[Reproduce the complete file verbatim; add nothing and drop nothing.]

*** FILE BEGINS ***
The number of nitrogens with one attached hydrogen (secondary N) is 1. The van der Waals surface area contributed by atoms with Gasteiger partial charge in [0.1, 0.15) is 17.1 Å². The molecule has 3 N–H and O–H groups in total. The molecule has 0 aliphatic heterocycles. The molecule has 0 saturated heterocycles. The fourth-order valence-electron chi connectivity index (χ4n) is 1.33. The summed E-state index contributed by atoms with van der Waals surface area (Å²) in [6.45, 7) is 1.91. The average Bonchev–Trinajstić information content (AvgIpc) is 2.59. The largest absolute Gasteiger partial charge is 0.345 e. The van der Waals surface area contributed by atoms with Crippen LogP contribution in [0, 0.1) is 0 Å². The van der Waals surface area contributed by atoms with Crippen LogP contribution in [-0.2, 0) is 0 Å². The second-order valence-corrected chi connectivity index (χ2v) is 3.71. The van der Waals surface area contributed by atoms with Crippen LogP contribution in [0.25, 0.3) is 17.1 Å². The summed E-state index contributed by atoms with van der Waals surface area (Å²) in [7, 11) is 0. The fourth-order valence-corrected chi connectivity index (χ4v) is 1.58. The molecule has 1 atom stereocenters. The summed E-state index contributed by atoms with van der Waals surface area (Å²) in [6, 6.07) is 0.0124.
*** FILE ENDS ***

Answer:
The number of nitrogens with one attached hydrogen (secondary N) is 1. The van der Waals surface area contributed by atoms with Gasteiger partial charge in [0.1, 0.15) is 17.1 Å². The molecule has 3 N–H and O–H groups in total. The molecule has 0 aliphatic heterocycles. The molecule has 0 saturated heterocycles. The fourth-order valence-electron chi connectivity index (χ4n) is 1.33. The summed E-state index contributed by atoms with van der Waals surface area (Å²) in [6.45, 7) is 1.91. The average Bonchev–Trinajstić information content (AvgIpc) is 2.59. The largest absolute Gasteiger partial charge is 0.345 e. The van der Waals surface area contributed by atoms with Crippen LogP contribution in [0, 0.1) is 0 Å². The van der Waals surface area contributed by atoms with Crippen LogP contribution in [-0.2, 0) is 0 Å². The second-order valence-corrected chi connectivity index (χ2v) is 3.71. The van der Waals surface area contributed by atoms with Crippen LogP contribution in [0.25, 0.3) is 17.1 Å². The summed E-state index contributed by atoms with van der Waals surface area (Å²) in [7, 11) is 0. The fourth-order valence-corrected chi connectivity index (χ4v) is 1.58. The molecule has 1 atom stereocenters. The summed E-state index contributed by atoms with van der Waals surface area (Å²) in [6, 6.07) is 0.0124.